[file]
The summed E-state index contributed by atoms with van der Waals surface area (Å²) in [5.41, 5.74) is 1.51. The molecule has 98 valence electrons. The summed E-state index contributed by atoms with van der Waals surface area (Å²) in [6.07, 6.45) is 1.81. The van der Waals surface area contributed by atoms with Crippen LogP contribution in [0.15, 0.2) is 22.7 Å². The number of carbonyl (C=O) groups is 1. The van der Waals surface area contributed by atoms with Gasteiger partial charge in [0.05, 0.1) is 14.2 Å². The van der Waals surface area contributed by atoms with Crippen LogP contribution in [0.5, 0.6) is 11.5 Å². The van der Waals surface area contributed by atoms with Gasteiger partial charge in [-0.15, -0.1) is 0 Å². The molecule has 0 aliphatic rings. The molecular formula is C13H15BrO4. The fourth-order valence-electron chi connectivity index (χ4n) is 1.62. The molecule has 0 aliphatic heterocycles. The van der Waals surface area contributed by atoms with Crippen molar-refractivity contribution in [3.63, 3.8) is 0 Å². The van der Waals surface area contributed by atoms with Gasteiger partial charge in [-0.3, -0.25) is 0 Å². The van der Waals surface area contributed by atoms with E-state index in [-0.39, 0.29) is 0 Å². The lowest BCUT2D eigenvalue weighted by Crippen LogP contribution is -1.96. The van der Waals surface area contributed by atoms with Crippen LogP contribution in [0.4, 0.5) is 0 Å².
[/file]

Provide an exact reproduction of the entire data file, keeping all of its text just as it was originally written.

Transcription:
The summed E-state index contributed by atoms with van der Waals surface area (Å²) in [5.41, 5.74) is 1.51. The molecule has 98 valence electrons. The summed E-state index contributed by atoms with van der Waals surface area (Å²) in [6.07, 6.45) is 1.81. The van der Waals surface area contributed by atoms with Crippen LogP contribution in [0.15, 0.2) is 22.7 Å². The number of carbonyl (C=O) groups is 1. The van der Waals surface area contributed by atoms with Gasteiger partial charge in [0.05, 0.1) is 14.2 Å². The van der Waals surface area contributed by atoms with Crippen LogP contribution in [0.5, 0.6) is 11.5 Å². The van der Waals surface area contributed by atoms with Gasteiger partial charge in [-0.15, -0.1) is 0 Å². The molecule has 0 aliphatic rings. The molecular formula is C13H15BrO4. The fourth-order valence-electron chi connectivity index (χ4n) is 1.62. The molecule has 0 aliphatic heterocycles. The van der Waals surface area contributed by atoms with Crippen molar-refractivity contribution in [3.63, 3.8) is 0 Å². The van der Waals surface area contributed by atoms with Gasteiger partial charge in [-0.3, -0.25) is 0 Å². The van der Waals surface area contributed by atoms with E-state index in [-0.39, 0.29) is 0 Å². The lowest BCUT2D eigenvalue weighted by Crippen LogP contribution is -1.96. The van der Waals surface area contributed by atoms with Crippen LogP contribution in [0.4, 0.5) is 0 Å².